George Q. Daley, M.D., Ph.D.
2006 - Dr. George Q. Daley believes that when it comes to utilizing stem cells for research, 20 years from now people will look at our current time as a historical curiosity.
“There’s always a certain amount of hesitation when new technologies are introduced,” Dr. Daley said. “Especially when that technology challenges the way we look at ourselves.”
He cites organ transplants and in vitro fertilization, which at one time were controversial, but now are a part of the fabric of medical research and clinical care.
“There is a lot of controversy around stem cells, but as people learn about the profound medical applications of stem cells are and realize we are not cloning people, an increasing percentage of the population is accepting this work,” he said. “More and more people have endorsed stem cells as an important avenue of biomedical research.”
Dr. Daley is the associate director of the Stem Cell Program at Children’s Hospital in Boston and serves on the executive committee of the Harvard Stem Cell Institute. He received a 2003 Clinical Scientist Award in Translational Research and a 1996 Career Award in Biomedical Science from the Burroughs Wellcome Fund. He is heavily involved in public policy regarding stem cell research and is the president-elect of the International Society for Stem Cell Research.
His involvement with stem cell research emanated from his research on blood stem cells in leukemia, primarily human chronic myeloid leukemia (CML). He was interested in how the cells develop related to the disease—pathologically—compared to how they develop normally.
CML is caused by an activated mutant version of the human ABL gene called BCR/ABL. As a graduate student at the Massachusetts Institute of Technology, Dr. Daley proved BCR/ABL caused the leukemia by genetically modifying mice to express the gene. The mice eventually developed leukemia.
Inspired in part by this validation, Dr. Brian Drucker, also a BWF awardee, helped the pharmaceutical company Novartis, created Imatinib (Gleevec TM), a drug that blocks the action of BCR/ABL and sends the cancer into remission in 98 percent of the patients. However, if the patients have had the disease for a few years or if the disease is at an advanced stage when treatment is started, the drug is less effective. Patients become resistant to the drug when mutations occur in the BCR/ABL gene—the same way some bacteria develop antibiotic resistance.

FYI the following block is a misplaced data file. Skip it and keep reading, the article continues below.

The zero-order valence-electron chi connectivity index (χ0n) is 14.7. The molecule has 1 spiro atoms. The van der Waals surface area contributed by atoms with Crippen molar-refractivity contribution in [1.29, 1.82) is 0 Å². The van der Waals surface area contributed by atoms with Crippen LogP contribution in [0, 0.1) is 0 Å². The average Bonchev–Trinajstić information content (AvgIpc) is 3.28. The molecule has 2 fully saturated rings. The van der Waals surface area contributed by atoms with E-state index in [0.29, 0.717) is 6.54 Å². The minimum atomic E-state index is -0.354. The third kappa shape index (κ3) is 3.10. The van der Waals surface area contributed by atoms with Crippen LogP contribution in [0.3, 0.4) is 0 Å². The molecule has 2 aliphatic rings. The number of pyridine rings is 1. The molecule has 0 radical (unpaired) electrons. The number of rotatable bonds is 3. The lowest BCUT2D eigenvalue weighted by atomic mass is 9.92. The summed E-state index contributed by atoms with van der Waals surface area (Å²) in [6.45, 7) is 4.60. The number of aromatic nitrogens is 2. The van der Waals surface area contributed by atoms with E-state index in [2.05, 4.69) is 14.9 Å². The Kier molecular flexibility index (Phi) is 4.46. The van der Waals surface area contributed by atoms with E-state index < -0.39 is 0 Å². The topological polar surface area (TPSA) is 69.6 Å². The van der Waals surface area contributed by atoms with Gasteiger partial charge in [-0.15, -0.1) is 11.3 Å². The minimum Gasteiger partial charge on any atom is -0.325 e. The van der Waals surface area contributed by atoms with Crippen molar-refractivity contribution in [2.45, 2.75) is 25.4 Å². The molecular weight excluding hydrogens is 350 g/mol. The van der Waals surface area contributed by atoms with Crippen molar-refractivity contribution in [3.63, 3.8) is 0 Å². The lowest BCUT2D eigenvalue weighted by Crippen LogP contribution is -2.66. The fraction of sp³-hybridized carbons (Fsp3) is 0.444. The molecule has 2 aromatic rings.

Dr. Daley has been able to create mutations in BCR/ABL in vitro, and to identify which mutations cause drug-resistance. This approach has allowed him to anticipate many of the random mutations one might encounter in a patient, and to design drug treatment strategies to defeat CML.
By testing new combinations of drugs—including a class of drugs, called Farnesyl protein transferase inhibitors (FTIs), poised to become approved for leukemia treatment—Daley’s team has shown that the drugs work effectively in concert with Gleevec TM, but when used over time in leukemia patients, still may encounter resistance.
“We can monitor patients and follow their progression during a period of time,” he said. “If we detect a mutation that new drugs resist, we can tailor therapy specifically for the patient.”
The problem with most leukemias is that the exact problem allowing uncontrolled growth is generally unknown. General chemotherapy and/or a bone marrow transplant traditionally have been the only treatment options available, but these are heavy handed approaches. Bone marrow transplants have serious limitations related to the difficulty of finding perfect matches for patients. A close but imperfect match is considered suboptimal and can lead to a complication called graft-versus-host disease, in which the transplanted bone marrow attacks the patient's organs.
In other experiments, Dr. Daley is attempting to develop a way to create perfectly matched stem cells for a given patient by reprogramming their skin cells and differentiating them into hematopoietic stem cells--the "seeds" of a body's blood. These customized stem cells would then be transplanted back into the body after cancer cells have been eliminated by radiation, in hopes of curing the patient with a new complement of healthy blood.
By Russ Campbell, BWF communications officer.